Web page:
Dive

Why Buy a Back Inflate BCD over a Jacket Style?

By OceanFirst on 3/4/20

Insider advice by Ocean First retail manager and buyer, Kathy Gagliardo.

I am asked this quite often. Normally it is by someone who already has a jacket style BCD (where the air goes into the back along with the wings), or by someone who has a friend who is trying to encourage them to buy a back inflate (where all of the air is located behind you), or they have a friend who is scaring them away from one! For those leery of back inflates, they may believe that the slimmed down size of the back inflates means they are losing features. This used to be true with older models, but the newer models give you just as many features as a jacket without the bulk! Back inflates now tend to have front pockets, that are in many cases the same size as a jacket, they have just as many attachment points, weight integration, and are just as comfortable if sized correctly.  

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Even with all of those similarities, I was certainly hesitant to switch over to a back-inflate when I had only ever used a jacket style previously, but I am so glad that I did!  Most instructors can tell you that one of the most important ways to ensure good buoyancy is to make sure the BCD fits you and you know how to use it correctly. No matter what style you own, you'll constantly struggle with your buoyancy if your BCD swings around because it is too big.  At Ocean First, we are always happy to properly fit you into a BCD and allow you to use it in the pool to make sure it is the right choice. 

So, getting down to the main reason I was hesitant to switch.... I had heard that back inflate BCD's float you face forward in the water and you would struggle against that. This is a primary issue of knowing how to use your equipment correctly. Let's take a step back....if you fully fill any BCD, it may roll you forward slightly because a majority of the air is behind you and the wings around you in a jacket style BCD can't fully compensate for a full BCD. If you only partially fill your BCD, the air goes up towards the shoulders regardless of which style you get. So no matter  which style you get, if you are not over-weighted and don't need much air at the surface you have the potential of rolling forward. The way to handle this is counter-weighting and position. All of the back inflate BCD's come with back trim pouches where you can add up to 10lbs of weight behind you. Many people that have an issue with rolling forward are not using those pockets and have all of their weight in their front weight pockets....weight in front, air in back...you get the picture. Now, if you took some of your weight and put it in the back of your BCD it would counteract the air in the back bladder, allowing you to float more vertically. Don't get me wrong, you will still need to be relaxed on the surface and lean back slightly like you are in a recliner, but that is more comfortable than being vertical anyway!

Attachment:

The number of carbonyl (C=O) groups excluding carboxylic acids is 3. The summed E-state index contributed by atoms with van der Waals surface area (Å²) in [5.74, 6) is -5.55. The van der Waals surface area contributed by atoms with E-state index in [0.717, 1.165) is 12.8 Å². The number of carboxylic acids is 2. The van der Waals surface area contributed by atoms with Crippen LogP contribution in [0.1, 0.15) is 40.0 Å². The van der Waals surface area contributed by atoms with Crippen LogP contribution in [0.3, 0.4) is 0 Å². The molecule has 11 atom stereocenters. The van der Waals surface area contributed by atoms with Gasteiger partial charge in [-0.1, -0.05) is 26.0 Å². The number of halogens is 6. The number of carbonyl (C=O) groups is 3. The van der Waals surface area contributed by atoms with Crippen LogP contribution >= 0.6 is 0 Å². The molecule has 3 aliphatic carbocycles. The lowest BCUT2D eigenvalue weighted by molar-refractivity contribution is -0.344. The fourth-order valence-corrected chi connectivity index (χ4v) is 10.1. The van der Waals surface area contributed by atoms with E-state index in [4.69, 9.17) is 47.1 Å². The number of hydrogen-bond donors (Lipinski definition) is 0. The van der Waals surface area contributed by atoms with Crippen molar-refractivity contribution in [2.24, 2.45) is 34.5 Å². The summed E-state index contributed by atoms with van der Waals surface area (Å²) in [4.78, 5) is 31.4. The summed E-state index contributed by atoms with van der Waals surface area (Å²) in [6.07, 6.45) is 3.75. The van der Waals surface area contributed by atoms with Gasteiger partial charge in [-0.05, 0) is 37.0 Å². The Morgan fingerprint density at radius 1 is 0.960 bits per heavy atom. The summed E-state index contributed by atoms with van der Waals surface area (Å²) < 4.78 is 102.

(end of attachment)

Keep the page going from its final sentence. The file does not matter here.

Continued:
Rogue-Octo-Pocket_-Left.jpgOnce you have realized that Back Inflate BCD's have many of the same features and are not as big of a detriment, you can start looking at what sets a back inflate BCD apart from the jacket style - size, comfort, and underwater positioning. Let's start with size. Back inflate BCD's tend to be quite a bit smaller than their jacket style BCD cousins. This is extremely important when traveling, as less bulk means less space taken up in your luggage and less weight towards your 50lb bag allowance! Comfort is another important aspect . The waist wings on a jacket style BCD tend to be bulky and limit arm movement and freedom in many cases. The air going around your waist when a jacket style is filled can actually press on your stomach and waist which can be  incredibly uncomfortable. The slimmed-down profile of a back inflate gives the user an impressive range of motion without hindrance or discomfort, because when the bladder is full it is behind you rather than wrapped around you. Finally, one of the most important factors for good buoyancy control is better underwater positioning with a back inflate than a standard jacket. Because the air is located on your back, you tend to be able to "lay down" a bit easier which ensures proper diver position for breathing easy, less exertion in currents, and better air usage. These BCD's tend to be more stable when you try to roll to one side or the other to look at things because the air is not located in wings around your waist. A jacket style bladder allows the air to roll more which can make you roll when you don't want to.

With all of this said, your individual comfort is the most important thing. All of the BCD's we sell are back inflate for a reason, and we'd love to have you come in and try one or several styles out. If you still want a jacket style we are more than happy to order one for you!

Until next time...Happy Fishes!

Kathy

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